The 44th edition of Pirelli’s calendar, the Italian auto manufacturer’s iconic annual publication, was released in Paris this week. The 2017 edition was shot by Peter Lindbergh, who photographed the calendar in 1996, 2002, and again with Patrick Demarchelier in 2014. Although Lindbergh has produced the calendar many times before, this year's edition is unique for a number of reasons.
The 2017 issue makes several surprising departures from the calendar's traditional look that bode well for women. First of all, the calendar features women who are considerably older than in years past. Most of the women featured are older than 40, including Penelope Cruz (42), Nicole Kidman (49), Helen Mirren (71), Julianne Moore (55), Charlotte Rampling (70), Uma Thurman (46), Kate Winslet (41), and Robin Wright (50). Thirty-somethings, Jessica Chastain (39), Zhang Ziyi (37), Lea Seydoux (31), Lea Seydoux (31), and Lupita Nyong’o (33) were also featured. At 28, Alicia Vikander was the lone representative of the “under-30” crowd, meaning that the calendar featured more women in their 70s than in their 20s.
What makes this particularly meaningful is the fact that the photos have not been retouched. Further, although there is an “undone” quality to some of the photos, the calendar is much less palpably sexual than it’s been in the past. It contains no nudity, which is remarkable in and of itself, and is missing the sensual, lusting theme so persistent in previous years.
With few exceptions, nudity and sexuality have been staples of the Pirelli publication since its inception in 1964, at times reaching a degree that can only be described as full-fledged pornography. Last year’s edition, despite featuring topless photos of both Serena Williams and Amy Schumer, was actually praised in the media for its relative modesty and decorum. Many at the time wondered whether the bold shift would last for the publication so noted for its sex appeal. Upon last year's calendar release, the New York Times reported that Pirelli was careful "to paint the current calendar as part of a continuum, as opposed to a rejection of its former ways, thus leaving the door open for another switcheroo." Luckily, a year later, the so called "continuum" has moved further toward respecting women.
In a society that increasingly encourages individuality, nakedness has become a symbol of liberation and self-acceptance. The collective cultural thinking seems to be that exposing our naked bodies is somehow the state in which the true self, unobstructed by the trappings of societal convention, is most clearly revealed. To display one’s body, the thinking goes, is to display one’s true self. Thus, stripping down for photoshoots in the name of confidence has become a trend among celebrities. But Lindbergh’s work speaks to the fact that stripping down is not a requirement for authenticity.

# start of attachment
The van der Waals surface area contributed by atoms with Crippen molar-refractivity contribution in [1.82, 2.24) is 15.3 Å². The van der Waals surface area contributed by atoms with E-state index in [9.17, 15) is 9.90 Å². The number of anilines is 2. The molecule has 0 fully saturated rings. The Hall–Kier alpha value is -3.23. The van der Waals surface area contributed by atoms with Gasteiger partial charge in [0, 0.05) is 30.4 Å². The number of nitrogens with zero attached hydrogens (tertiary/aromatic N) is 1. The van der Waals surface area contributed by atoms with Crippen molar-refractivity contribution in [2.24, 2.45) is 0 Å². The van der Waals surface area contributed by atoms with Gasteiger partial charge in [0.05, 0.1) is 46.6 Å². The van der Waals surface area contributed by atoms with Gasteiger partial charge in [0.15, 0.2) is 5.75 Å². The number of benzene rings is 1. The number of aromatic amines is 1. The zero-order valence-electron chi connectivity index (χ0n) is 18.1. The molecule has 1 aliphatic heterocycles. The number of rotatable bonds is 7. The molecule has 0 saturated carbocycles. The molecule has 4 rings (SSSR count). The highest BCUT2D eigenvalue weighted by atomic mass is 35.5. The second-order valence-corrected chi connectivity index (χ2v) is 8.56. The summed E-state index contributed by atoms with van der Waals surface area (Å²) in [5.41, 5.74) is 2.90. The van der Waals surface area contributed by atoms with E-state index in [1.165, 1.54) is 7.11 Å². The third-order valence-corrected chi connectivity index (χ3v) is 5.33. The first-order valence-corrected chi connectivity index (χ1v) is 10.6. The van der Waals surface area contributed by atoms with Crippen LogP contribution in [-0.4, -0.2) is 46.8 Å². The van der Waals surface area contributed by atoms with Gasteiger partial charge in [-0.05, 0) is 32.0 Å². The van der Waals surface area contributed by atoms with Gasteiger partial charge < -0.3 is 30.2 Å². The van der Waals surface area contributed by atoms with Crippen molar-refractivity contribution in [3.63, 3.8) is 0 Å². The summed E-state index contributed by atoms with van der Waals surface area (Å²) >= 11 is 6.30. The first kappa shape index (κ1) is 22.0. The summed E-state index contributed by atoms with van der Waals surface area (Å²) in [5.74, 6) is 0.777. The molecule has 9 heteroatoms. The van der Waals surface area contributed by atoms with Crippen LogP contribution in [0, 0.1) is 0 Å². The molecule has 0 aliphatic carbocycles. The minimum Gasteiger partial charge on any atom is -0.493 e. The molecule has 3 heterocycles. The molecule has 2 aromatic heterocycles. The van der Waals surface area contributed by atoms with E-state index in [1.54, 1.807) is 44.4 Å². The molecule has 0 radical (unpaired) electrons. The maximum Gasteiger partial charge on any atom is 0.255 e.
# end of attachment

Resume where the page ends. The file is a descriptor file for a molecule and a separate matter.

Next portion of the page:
Unsurprisingly, these changes were not an accident. Commenting on the photos, Peter Lindbergh explained that he feels responsible for “freeing women from the idea of eternal youth and perfection.” The photographer went on to explain that, “In a time when women are represented in the media and everywhere else, as ambassadors of perfection and youth, I thought it was important to remind everyone that there is a different beauty, more real and truthful and not manipulated by commercial or any other interests, a beauty which speaks about individuality, courage to be yourself and your own private sensibility.” The title, “Emotional,” according to Lindbergh, was selected in order to emphasize his desire “to create a calendar not around perfect bodies, but on sensitivity and emotion, stripping down to the very soul of the sitters, who thus become more nude than naked.”
Lindbergh’s mission is admirable; the negative consequences of the media’s portrayal of women are real and documented. And although Lindbergh made no mention of modesty in his explanation, I can’t help but think there is something significant, profound even, about the fact that nakedness played no part in the project. Far from being an obstacle, clothing was integral part of achieving his goal. In that respect, the project echoes Verily co-founder Janet Easter's philosophy: often when we show a lot of skin in revealing outfits, we're not revealing ourselves at all.
Which is why Lindbergh is truly onto something when he said the models were “more nude than naked.” None of the women are naked, and yet there is an undeniably revelatory quality to each photograph. Mostly, the photos are not seductive or titillating, yet they are captivating. Intended or not, Pirelli's departure from the sexualized images of the past attests to a kind of beauty that transcends sexuality and hints at the possibility that our preoccupation with nakedness may be clouding our ability to fully appreciate female beauty.
Photo Credit: Peter Lindbergh